- Greenspan Warns of Risks From U.S. Debt
- U.S. Stock Investors Ready For Earnings Start
- Yellen Says Fed Asset Purchases Avert Deflation, to Create 3 Million Jobs
- A Tale of 2 Employment Surveys, at a Glance
- Facing Scrutiny, Banks Slow Pace of Foreclosures
- BP to Cut Alaskan Oil Production
- Duke Is Said to Be Near Deal to Buy Progress Energy
In an interview Friday with The Wall Street Journal, Mr. Greenspan said that eventually Congress would pass a budget that includes many proposals by a White House debt-reduction panel. “I think that the type of budget agreement that was put together by Alan Simpson and Erskine Bowles is the type of budget that will be passed by Congress,” Mr. Greenspan said. “The only question is, will it be before or after the bond-market crisis.”
Expectations for some retailers may come down following largely disappointing holiday-sales growth, but Wall Street analysts have been busily raising their profit targets across the board. The biggest jump is expected to come from financial services, with profit growth of 250%, according to Standard & Poor’s, followed by energy at 118%, materials at 70% and consumer discretionary at 63%.
Yellen gave the most detailed accounting yet of the benefits the central bank sees from its November decision to start a second round of asset buying, adding her voice to a defense of the policy by Chairman Ben S. Bernanke and other officials. Republican lawmakers and officials in China, Germany and Brazil have criticized the policy, saying it threatens to weaken the dollar and stoke asset-price bubbles.
The number of unemployed fell by 556,000 to 14.5 million last month, according to the household survey. Slightly more than half, or 297,000, of those people said they had found jobs. That’s many more than the 103,000 new jobs that employers said they created. The two figures vary month to month but over time they tend to even out. The rest of the drop in the number of unemployed came from people who left the work force. As jobs remain scarce, many people who are out of work and have looked for months give up.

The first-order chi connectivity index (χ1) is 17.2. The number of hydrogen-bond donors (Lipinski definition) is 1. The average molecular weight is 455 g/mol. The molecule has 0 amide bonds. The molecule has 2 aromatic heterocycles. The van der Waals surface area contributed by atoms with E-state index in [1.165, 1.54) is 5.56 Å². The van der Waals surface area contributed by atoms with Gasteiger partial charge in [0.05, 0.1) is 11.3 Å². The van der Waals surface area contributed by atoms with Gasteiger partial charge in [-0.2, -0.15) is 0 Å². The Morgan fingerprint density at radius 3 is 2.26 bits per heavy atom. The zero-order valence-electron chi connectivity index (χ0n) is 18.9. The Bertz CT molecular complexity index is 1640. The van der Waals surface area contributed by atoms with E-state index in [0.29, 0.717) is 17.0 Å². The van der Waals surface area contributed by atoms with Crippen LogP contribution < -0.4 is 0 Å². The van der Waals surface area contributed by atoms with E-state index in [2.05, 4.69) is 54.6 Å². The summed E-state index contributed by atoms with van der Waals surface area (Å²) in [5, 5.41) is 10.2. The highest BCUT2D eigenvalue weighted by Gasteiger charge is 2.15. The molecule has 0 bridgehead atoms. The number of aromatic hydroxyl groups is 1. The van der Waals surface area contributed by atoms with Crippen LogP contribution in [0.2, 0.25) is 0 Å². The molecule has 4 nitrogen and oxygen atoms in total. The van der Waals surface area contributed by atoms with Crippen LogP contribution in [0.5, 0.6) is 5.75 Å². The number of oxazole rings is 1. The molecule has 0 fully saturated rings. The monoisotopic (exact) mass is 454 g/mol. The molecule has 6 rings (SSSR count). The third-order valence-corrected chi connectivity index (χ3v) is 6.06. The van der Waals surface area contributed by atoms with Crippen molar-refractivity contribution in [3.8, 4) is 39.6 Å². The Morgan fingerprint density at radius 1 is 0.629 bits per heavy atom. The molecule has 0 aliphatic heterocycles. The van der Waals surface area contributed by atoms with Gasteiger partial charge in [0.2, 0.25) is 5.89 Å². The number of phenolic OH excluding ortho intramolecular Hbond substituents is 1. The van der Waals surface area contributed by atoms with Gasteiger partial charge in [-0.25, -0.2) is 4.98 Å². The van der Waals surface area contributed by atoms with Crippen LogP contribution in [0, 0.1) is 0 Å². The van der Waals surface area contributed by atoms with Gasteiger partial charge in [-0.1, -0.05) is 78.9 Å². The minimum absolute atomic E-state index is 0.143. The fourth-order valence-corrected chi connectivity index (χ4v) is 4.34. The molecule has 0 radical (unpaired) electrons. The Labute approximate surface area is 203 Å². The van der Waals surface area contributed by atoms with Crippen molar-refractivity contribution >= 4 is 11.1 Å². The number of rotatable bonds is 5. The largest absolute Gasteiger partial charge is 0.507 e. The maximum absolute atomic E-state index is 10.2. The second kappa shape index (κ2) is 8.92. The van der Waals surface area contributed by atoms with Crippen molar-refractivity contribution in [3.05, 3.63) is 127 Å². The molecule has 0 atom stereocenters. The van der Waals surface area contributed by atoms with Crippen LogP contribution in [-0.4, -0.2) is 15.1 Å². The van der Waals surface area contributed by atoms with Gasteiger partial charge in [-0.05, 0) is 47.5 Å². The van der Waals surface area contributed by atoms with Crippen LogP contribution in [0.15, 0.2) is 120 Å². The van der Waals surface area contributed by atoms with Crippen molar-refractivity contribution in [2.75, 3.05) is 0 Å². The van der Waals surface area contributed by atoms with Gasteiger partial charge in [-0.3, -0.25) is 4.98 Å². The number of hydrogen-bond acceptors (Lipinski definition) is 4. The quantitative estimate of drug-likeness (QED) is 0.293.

The Obama administration, in its most recent housing report, said foreclosure activity fell 21 percent in November from October, the biggest monthly decline in five years. Here in Phoenix, foreclosures fell by more than a third in the same period, reflected in the severe drop in foreclosed homes being auctioned on the courthouse plaza. “There’s no product, just nothing to buy,” complained Sean Waak, an agent for investors, during a recent auction.
Michelle Egan, a spokeswoman for Alyeska, said that Saturday morning at 8:15, personnel at pump station 1 discovered oil leaking into the station’s booster pump building. The leak appeared to be from a section of piping at the station that is encased in concrete. Alyeska shut down the Trans Alaska Pipeline at 8:50 a.m. and crews are currently on site to assess the situation and isolate the source of the leak.
Duke is weighing a stock merger valuing Raleigh, North Carolina-based Progress at slightly more than its Jan. 7 market value of $13.1 billion, and may be prepared to announce a deal by tomorrow, said one of the people, who spoke on condition of anonymity because the talks are private. Progress’s market capitalization is based on the last closing price of $44.72 on the New York Stock Exchange.
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